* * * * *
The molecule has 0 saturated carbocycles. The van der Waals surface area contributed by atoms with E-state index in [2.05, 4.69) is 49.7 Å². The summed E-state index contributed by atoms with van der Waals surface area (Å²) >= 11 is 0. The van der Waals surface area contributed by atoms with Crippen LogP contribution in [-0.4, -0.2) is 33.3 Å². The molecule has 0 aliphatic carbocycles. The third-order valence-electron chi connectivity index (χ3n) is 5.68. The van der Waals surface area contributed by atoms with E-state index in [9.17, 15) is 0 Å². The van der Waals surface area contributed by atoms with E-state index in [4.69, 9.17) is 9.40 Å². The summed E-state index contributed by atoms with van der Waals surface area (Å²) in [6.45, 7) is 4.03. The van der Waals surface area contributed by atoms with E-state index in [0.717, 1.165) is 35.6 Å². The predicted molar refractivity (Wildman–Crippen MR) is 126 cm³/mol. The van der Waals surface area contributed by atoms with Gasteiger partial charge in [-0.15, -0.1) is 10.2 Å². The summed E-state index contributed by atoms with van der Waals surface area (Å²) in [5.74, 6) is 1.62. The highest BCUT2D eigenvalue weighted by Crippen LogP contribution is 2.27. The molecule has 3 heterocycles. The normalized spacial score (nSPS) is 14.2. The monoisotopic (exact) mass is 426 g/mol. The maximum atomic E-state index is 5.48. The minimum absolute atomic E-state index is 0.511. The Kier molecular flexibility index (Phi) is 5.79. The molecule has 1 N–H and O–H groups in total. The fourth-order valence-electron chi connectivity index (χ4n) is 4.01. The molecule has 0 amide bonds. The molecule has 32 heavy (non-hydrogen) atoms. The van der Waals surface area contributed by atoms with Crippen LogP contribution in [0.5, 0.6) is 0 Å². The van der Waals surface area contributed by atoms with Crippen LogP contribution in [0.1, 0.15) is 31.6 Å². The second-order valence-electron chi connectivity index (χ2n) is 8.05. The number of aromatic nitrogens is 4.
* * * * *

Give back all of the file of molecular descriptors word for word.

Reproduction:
The molecule has 0 saturated carbocycles. The van der Waals surface area contributed by atoms with E-state index in [2.05, 4.69) is 49.7 Å². The summed E-state index contributed by atoms with van der Waals surface area (Å²) >= 11 is 0. The van der Waals surface area contributed by atoms with Crippen LogP contribution in [-0.4, -0.2) is 33.3 Å². The molecule has 0 aliphatic carbocycles. The third-order valence-electron chi connectivity index (χ3n) is 5.68. The van der Waals surface area contributed by atoms with E-state index in [9.17, 15) is 0 Å². The van der Waals surface area contributed by atoms with E-state index in [4.69, 9.17) is 9.40 Å². The summed E-state index contributed by atoms with van der Waals surface area (Å²) in [6.45, 7) is 4.03. The van der Waals surface area contributed by atoms with E-state index in [0.717, 1.165) is 35.6 Å². The predicted molar refractivity (Wildman–Crippen MR) is 126 cm³/mol. The van der Waals surface area contributed by atoms with Gasteiger partial charge in [-0.15, -0.1) is 10.2 Å². The summed E-state index contributed by atoms with van der Waals surface area (Å²) in [5.74, 6) is 1.62. The highest BCUT2D eigenvalue weighted by Crippen LogP contribution is 2.27. The molecule has 3 heterocycles. The normalized spacial score (nSPS) is 14.2. The monoisotopic (exact) mass is 426 g/mol. The maximum atomic E-state index is 5.48. The minimum absolute atomic E-state index is 0.511. The Kier molecular flexibility index (Phi) is 5.79. The molecule has 1 N–H and O–H groups in total. The fourth-order valence-electron chi connectivity index (χ4n) is 4.01. The molecule has 0 amide bonds. The molecule has 32 heavy (non-hydrogen) atoms. The van der Waals surface area contributed by atoms with Crippen LogP contribution in [0.5, 0.6) is 0 Å². The van der Waals surface area contributed by atoms with Crippen LogP contribution in [0.1, 0.15) is 31.6 Å². The second-order valence-electron chi connectivity index (χ2n) is 8.05. The number of aromatic nitrogens is 4.